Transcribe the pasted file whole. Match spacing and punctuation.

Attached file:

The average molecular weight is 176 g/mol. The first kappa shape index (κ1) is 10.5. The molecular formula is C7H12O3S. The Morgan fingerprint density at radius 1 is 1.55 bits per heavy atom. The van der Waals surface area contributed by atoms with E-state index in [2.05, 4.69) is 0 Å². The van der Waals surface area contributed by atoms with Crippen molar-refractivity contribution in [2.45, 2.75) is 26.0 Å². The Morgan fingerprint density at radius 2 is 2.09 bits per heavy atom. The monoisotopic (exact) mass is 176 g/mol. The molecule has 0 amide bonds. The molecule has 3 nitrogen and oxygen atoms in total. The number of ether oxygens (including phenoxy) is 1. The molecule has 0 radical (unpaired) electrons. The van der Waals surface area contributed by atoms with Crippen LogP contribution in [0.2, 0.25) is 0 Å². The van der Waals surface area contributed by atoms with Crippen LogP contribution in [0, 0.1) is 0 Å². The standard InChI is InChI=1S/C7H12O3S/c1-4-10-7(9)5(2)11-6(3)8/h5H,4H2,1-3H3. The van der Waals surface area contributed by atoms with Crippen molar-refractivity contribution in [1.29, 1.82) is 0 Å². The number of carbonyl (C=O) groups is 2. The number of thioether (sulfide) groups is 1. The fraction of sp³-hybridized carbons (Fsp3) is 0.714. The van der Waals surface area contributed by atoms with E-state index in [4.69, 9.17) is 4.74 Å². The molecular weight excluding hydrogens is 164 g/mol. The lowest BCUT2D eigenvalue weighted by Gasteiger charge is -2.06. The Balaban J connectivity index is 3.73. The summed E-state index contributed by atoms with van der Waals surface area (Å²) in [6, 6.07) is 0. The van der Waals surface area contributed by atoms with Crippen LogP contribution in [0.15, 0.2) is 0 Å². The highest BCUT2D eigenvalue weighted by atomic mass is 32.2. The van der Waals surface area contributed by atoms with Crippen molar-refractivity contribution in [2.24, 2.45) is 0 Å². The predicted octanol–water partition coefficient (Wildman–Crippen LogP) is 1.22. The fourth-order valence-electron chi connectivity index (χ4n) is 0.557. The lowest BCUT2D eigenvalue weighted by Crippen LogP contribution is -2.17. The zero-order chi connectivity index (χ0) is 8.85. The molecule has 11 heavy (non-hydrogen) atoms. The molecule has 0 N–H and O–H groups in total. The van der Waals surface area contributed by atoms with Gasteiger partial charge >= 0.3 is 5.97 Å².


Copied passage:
The average molecular weight is 176 g/mol. The first kappa shape index (κ1) is 10.5. The molecular formula is C7H12O3S. The Morgan fingerprint density at radius 1 is 1.55 bits per heavy atom. The van der Waals surface area contributed by atoms with E-state index in [2.05, 4.69) is 0 Å². The van der Waals surface area contributed by atoms with Crippen molar-refractivity contribution in [2.45, 2.75) is 26.0 Å². The Morgan fingerprint density at radius 2 is 2.09 bits per heavy atom. The monoisotopic (exact) mass is 176 g/mol. The molecule has 0 amide bonds. The molecule has 3 nitrogen and oxygen atoms in total. The number of ether oxygens (including phenoxy) is 1. The molecule has 0 radical (unpaired) electrons. The van der Waals surface area contributed by atoms with Crippen LogP contribution in [0.2, 0.25) is 0 Å². The van der Waals surface area contributed by atoms with Crippen LogP contribution in [0, 0.1) is 0 Å². The standard InChI is InChI=1S/C7H12O3S/c1-4-10-7(9)5(2)11-6(3)8/h5H,4H2,1-3H3. The van der Waals surface area contributed by atoms with Crippen molar-refractivity contribution in [1.29, 1.82) is 0 Å². The number of carbonyl (C=O) groups is 2. The number of thioether (sulfide) groups is 1. The fraction of sp³-hybridized carbons (Fsp3) is 0.714. The van der Waals surface area contributed by atoms with E-state index in [4.69, 9.17) is 4.74 Å². The molecular weight excluding hydrogens is 164 g/mol. The lowest BCUT2D eigenvalue weighted by Gasteiger charge is -2.06. The Balaban J connectivity index is 3.73. The summed E-state index contributed by atoms with van der Waals surface area (Å²) in [6, 6.07) is 0. The van der Waals surface area contributed by atoms with Crippen LogP contribution in [0.15, 0.2) is 0 Å². The highest BCUT2D eigenvalue weighted by atomic mass is 32.2. The van der Waals surface area contributed by atoms with Crippen molar-refractivity contribution in [2.24, 2.45) is 0 Å². The predicted octanol–water partition coefficient (Wildman–Crippen LogP) is 1.22. The fourth-order valence-electron chi connectivity index (χ4n) is 0.557. The lowest BCUT2D eigenvalue weighted by Crippen LogP contribution is -2.17. The zero-order chi connectivity index (χ0) is 8.85. The molecule has 11 heavy (non-hydrogen) atoms. The molecule has 0 N–H and O–H groups in total. The van der Waals surface area contributed by atoms with Gasteiger partial charge >= 0.3 is 5.97 Å².